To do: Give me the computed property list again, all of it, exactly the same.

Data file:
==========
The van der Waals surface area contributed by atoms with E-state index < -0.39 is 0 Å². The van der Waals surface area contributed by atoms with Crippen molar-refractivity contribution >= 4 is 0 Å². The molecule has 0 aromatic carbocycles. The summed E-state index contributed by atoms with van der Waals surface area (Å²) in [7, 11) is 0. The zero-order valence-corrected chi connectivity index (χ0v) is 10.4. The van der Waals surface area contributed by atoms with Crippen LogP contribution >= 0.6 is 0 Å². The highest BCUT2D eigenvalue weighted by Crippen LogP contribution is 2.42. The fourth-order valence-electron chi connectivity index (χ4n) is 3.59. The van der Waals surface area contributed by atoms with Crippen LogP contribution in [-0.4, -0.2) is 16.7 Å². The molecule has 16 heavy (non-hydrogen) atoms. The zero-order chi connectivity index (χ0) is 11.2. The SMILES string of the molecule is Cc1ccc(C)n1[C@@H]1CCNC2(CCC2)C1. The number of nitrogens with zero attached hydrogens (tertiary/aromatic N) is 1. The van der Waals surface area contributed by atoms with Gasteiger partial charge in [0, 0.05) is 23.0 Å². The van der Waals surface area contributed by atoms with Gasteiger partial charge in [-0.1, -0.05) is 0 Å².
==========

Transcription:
The van der Waals surface area contributed by atoms with E-state index < -0.39 is 0 Å². The van der Waals surface area contributed by atoms with Crippen molar-refractivity contribution >= 4 is 0 Å². The molecule has 0 aromatic carbocycles. The summed E-state index contributed by atoms with van der Waals surface area (Å²) in [7, 11) is 0. The zero-order valence-corrected chi connectivity index (χ0v) is 10.4. The van der Waals surface area contributed by atoms with Crippen LogP contribution >= 0.6 is 0 Å². The highest BCUT2D eigenvalue weighted by Crippen LogP contribution is 2.42. The fourth-order valence-electron chi connectivity index (χ4n) is 3.59. The van der Waals surface area contributed by atoms with Crippen LogP contribution in [-0.4, -0.2) is 16.7 Å². The molecule has 16 heavy (non-hydrogen) atoms. The zero-order chi connectivity index (χ0) is 11.2. The SMILES string of the molecule is Cc1ccc(C)n1[C@@H]1CCNC2(CCC2)C1. The number of nitrogens with zero attached hydrogens (tertiary/aromatic N) is 1. The van der Waals surface area contributed by atoms with Gasteiger partial charge in [0, 0.05) is 23.0 Å². The van der Waals surface area contributed by atoms with Gasteiger partial charge in [-0.1, -0.05) is 0 Å².